Here's your relatively boring backstory. If you want the rainbow, you gotta put up with the rain, right?
---------I complain a lot about being a penniless freelance writer, but compared to the life of a penniless fourth-year med student?
My life's cake.
Funfetti cake with gold dust sprinkles.
Funfetti cake with gold dust sprinkles, unicorns, and sparkly fountains that spew forth rainbow sunshine, good will, and cheer.
Let me tell you about everything I've witnessed Derrick go through in his 4th year. Without a word of complaint, I might add. (But you know what, kids? This is my blog, and I can complain about anything I damn well please)
Besides all the stress, exams, essays, letters of recommendation, presentations, call nights, 6 PM-3 AM shifts for four nights out of the week, rapid-fire examinations, 6 week-late disbursements from an incompetent financial aid department, massive student loans, and the whole "watching patients die or telling patients they're ABOUT to die" part...
...you've got to get into a residency program, where you'll spend the next four years of your life.
Getting into a Residency Program: It's Like Prostitution, But With More Diseases
To get into a residency program, you also have to pay an obscene amount of money to submit your application--which you've spent a three months completing-- to various programs who will then contact you and offer you select dates to come interview. Some of these programs will offer you just one interview.
Naturally, this date will conflict with three other residency programs who have also offered you that one date.
That one date will probably also be on a previously scheduled exam date, your birthday, or Christmas.
|Yep. That stressful.|
As a med student, you're not getting paid to spend your nights in an on-call room or work twelve-hour days. In fact, you're paying hundreds of thousands of dollars in student loans JUST TO GO TO WORK. Now you get to pay even more to travel around the country and put on a smiling song-and-dance routine for each residency program. We're talking flights, hotels, food, the whole nine, kids. You can sit at home, smirk, and say "but he's going to be a doctor! They're practically millionaires!" Sorry, dears, that's an outdated misconception. Derrick's so deep in all kinds of debt right now that it's going to take him about twenty years to claw his way out. Fan-bloody-tastic.
It's Like 19th Century Courtship from a Laura Ingalls Wilder Book... or Maybe a Complicated Mating Ritual on Animal Planet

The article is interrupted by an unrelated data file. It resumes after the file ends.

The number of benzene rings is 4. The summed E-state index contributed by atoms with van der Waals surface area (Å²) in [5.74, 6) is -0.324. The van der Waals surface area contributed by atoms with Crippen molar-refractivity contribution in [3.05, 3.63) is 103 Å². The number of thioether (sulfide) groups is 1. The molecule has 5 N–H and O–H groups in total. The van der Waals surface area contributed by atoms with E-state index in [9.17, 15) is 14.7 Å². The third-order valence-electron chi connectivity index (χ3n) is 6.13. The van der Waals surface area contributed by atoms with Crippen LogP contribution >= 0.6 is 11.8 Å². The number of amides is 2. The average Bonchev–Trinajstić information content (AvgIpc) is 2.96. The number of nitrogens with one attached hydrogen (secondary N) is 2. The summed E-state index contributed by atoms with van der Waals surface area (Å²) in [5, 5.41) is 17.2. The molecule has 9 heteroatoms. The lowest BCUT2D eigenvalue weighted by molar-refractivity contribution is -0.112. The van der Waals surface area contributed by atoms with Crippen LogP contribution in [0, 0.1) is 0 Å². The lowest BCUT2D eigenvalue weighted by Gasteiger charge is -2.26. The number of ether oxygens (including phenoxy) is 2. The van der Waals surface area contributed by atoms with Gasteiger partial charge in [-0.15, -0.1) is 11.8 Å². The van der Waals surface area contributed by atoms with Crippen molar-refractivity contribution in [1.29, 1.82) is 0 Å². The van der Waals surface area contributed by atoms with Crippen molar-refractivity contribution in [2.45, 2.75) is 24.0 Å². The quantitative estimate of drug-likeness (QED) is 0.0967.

|I didn't have a picture of a Laura Ingalls Wilder book on my hard drive...so let's just pretend this is a complicated mating ritual, shall we? For all I know, it is one.|
Spoiler alert: their program isn't drastically different than any other program in the country.
So you learn quickly to analyze the literature they provide in abundance for buzzwords. You slip in phrases like "diversity," "research opportunities," and "state-of-the-art technology." You smile a lot. You sell yourself. Meanwhile, your residency program is trying to sell their own program and convince you to go to their program. Then you get to repeat the whole damn process again. And again. And again. Rinse, repeat, smile and shake another hand.
It's a pretty sick-and-twisted form of courtship. You're each trying to convince each other that you're the hottest girl at the bar. In other cases, you're trying to convince each other that while there are certainly hotter girls at the bar, you're at least a better candidate than the one-eyed fat girl in the corner. The residency program buys you shots in an effort to convince you to go home with them: a mini-box of chocolates, a gift box of tea packets, a free backpack with the school mascot on it.
But the truly twisted part is still yet to come.
After the whirlwind interview process is over, you go home and you rank the programs. The residency programs rank you. You go up your list, they go down theirs. The NRMP uses a complicated algorithm to "match" you with a residency program.
"If the Millionare Matchmaker can do it, why can't the NRMP?" you ask. "How complicated can it really be?" Well, here's the "simple" explanation on how the Match Algorithm works.
(You got to the first set of charts and closed the link, didn't you? Yeah. So does everyone else.)
Here's the most horriblest, terriblest, awfulest part of it all:
Every soon-to-be doctor learns where they're going on the same day. At 1 PM EST, every 4th-year med student in the country opens up an envelope and discovers where they--AND their families-- are contractually obligated to go for the next three to five years of their life.
No choice. No choosing between three offers. No negotiation. If it was on your list, you can go there. If you ranked eleven schools, you're going to one of those eleven cities.
And you have no idea where... until 1 PM on Match Day.
This concludes the backstory behind Match Day Madness...to hear the rest of the story, which involves zany costumes and heavy drinking before 9 AM, you'll just have to hang in there. Tomorrow: Part One-- the Scramble. It's kind of like eggs...if the eggs are med students being scrambled in the burning fires of hell.